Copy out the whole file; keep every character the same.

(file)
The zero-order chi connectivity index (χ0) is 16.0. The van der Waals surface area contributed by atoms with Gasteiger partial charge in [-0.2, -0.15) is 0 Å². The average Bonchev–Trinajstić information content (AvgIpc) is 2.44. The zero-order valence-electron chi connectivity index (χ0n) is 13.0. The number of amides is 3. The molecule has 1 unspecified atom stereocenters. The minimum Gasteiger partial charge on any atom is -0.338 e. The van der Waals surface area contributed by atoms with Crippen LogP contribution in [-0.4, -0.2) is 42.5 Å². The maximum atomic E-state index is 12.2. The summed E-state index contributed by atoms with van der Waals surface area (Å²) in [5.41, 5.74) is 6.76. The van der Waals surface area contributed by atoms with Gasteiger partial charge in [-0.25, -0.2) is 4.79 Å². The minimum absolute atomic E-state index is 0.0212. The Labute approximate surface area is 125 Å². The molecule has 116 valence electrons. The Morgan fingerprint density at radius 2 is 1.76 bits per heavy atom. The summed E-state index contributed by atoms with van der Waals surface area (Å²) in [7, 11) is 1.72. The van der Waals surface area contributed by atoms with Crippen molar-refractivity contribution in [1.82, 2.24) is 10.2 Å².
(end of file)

The zero-order chi connectivity index (χ0) is 16.0. The van der Waals surface area contributed by atoms with Gasteiger partial charge in [-0.2, -0.15) is 0 Å². The average Bonchev–Trinajstić information content (AvgIpc) is 2.44. The zero-order valence-electron chi connectivity index (χ0n) is 13.0. The number of amides is 3. The molecule has 1 unspecified atom stereocenters. The minimum Gasteiger partial charge on any atom is -0.338 e. The van der Waals surface area contributed by atoms with Crippen LogP contribution in [-0.4, -0.2) is 42.5 Å². The maximum atomic E-state index is 12.2. The summed E-state index contributed by atoms with van der Waals surface area (Å²) in [5.41, 5.74) is 6.76. The van der Waals surface area contributed by atoms with Gasteiger partial charge in [-0.25, -0.2) is 4.79 Å². The minimum absolute atomic E-state index is 0.0212. The Labute approximate surface area is 125 Å². The molecule has 116 valence electrons. The Morgan fingerprint density at radius 2 is 1.76 bits per heavy atom. The summed E-state index contributed by atoms with van der Waals surface area (Å²) in [7, 11) is 1.72. The van der Waals surface area contributed by atoms with Crippen molar-refractivity contribution in [1.82, 2.24) is 10.2 Å².